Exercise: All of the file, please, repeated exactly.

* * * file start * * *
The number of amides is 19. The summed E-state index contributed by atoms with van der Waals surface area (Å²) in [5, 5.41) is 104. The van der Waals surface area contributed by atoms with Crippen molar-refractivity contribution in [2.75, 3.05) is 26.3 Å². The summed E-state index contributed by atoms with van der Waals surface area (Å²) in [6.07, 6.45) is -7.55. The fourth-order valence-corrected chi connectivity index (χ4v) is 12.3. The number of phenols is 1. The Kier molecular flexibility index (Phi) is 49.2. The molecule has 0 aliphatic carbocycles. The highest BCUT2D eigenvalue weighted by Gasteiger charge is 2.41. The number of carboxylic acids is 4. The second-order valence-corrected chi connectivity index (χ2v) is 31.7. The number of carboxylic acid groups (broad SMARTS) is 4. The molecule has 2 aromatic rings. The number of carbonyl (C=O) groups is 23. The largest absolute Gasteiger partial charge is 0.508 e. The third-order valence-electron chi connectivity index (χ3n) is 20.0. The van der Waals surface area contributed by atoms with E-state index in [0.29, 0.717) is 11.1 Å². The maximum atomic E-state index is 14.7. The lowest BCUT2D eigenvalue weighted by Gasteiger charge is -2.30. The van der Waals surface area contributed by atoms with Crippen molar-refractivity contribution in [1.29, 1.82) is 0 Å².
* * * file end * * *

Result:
The number of amides is 19. The summed E-state index contributed by atoms with van der Waals surface area (Å²) in [5, 5.41) is 104. The van der Waals surface area contributed by atoms with Crippen molar-refractivity contribution in [2.75, 3.05) is 26.3 Å². The summed E-state index contributed by atoms with van der Waals surface area (Å²) in [6.07, 6.45) is -7.55. The fourth-order valence-corrected chi connectivity index (χ4v) is 12.3. The number of phenols is 1. The Kier molecular flexibility index (Phi) is 49.2. The molecule has 0 aliphatic carbocycles. The highest BCUT2D eigenvalue weighted by Gasteiger charge is 2.41. The number of carboxylic acids is 4. The second-order valence-corrected chi connectivity index (χ2v) is 31.7. The number of carboxylic acid groups (broad SMARTS) is 4. The molecule has 2 aromatic rings. The number of carbonyl (C=O) groups is 23. The largest absolute Gasteiger partial charge is 0.508 e. The third-order valence-electron chi connectivity index (χ3n) is 20.0. The van der Waals surface area contributed by atoms with E-state index in [0.29, 0.717) is 11.1 Å². The maximum atomic E-state index is 14.7. The lowest BCUT2D eigenvalue weighted by Gasteiger charge is -2.30. The van der Waals surface area contributed by atoms with Crippen molar-refractivity contribution in [1.29, 1.82) is 0 Å².